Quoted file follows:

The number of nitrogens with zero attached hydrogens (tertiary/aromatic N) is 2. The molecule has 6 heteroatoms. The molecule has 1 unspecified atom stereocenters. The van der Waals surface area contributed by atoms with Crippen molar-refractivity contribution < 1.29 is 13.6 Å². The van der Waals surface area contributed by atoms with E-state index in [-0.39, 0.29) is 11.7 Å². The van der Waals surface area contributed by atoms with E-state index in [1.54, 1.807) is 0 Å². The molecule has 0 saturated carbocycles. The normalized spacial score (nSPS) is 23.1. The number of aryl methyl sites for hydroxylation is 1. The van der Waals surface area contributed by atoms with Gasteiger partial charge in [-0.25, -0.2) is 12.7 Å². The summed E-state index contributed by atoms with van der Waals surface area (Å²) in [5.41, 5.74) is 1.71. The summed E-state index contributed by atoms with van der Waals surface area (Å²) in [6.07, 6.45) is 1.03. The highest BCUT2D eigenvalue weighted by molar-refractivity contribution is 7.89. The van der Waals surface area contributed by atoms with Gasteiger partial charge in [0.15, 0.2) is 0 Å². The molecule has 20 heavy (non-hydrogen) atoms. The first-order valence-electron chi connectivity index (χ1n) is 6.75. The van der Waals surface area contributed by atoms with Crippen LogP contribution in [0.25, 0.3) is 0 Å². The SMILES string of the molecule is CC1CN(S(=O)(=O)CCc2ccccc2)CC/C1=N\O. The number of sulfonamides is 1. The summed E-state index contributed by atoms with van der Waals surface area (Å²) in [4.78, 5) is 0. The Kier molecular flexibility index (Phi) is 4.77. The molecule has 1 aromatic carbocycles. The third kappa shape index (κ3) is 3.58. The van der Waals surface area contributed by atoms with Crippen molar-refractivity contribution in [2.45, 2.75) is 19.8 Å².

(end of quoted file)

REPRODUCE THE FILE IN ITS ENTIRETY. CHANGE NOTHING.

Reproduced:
The number of nitrogens with zero attached hydrogens (tertiary/aromatic N) is 2. The molecule has 6 heteroatoms. The molecule has 1 unspecified atom stereocenters. The van der Waals surface area contributed by atoms with Crippen molar-refractivity contribution < 1.29 is 13.6 Å². The van der Waals surface area contributed by atoms with E-state index in [-0.39, 0.29) is 11.7 Å². The van der Waals surface area contributed by atoms with E-state index in [1.54, 1.807) is 0 Å². The molecule has 0 saturated carbocycles. The normalized spacial score (nSPS) is 23.1. The number of aryl methyl sites for hydroxylation is 1. The van der Waals surface area contributed by atoms with Gasteiger partial charge in [-0.25, -0.2) is 12.7 Å². The summed E-state index contributed by atoms with van der Waals surface area (Å²) in [5.41, 5.74) is 1.71. The summed E-state index contributed by atoms with van der Waals surface area (Å²) in [6.07, 6.45) is 1.03. The highest BCUT2D eigenvalue weighted by molar-refractivity contribution is 7.89. The van der Waals surface area contributed by atoms with Gasteiger partial charge in [0.15, 0.2) is 0 Å². The molecule has 20 heavy (non-hydrogen) atoms. The first-order valence-electron chi connectivity index (χ1n) is 6.75. The van der Waals surface area contributed by atoms with Crippen LogP contribution in [0.25, 0.3) is 0 Å². The SMILES string of the molecule is CC1CN(S(=O)(=O)CCc2ccccc2)CC/C1=N\O. The number of sulfonamides is 1. The summed E-state index contributed by atoms with van der Waals surface area (Å²) in [4.78, 5) is 0. The Kier molecular flexibility index (Phi) is 4.77. The molecule has 1 aromatic carbocycles. The third kappa shape index (κ3) is 3.58. The van der Waals surface area contributed by atoms with Crippen molar-refractivity contribution in [2.45, 2.75) is 19.8 Å².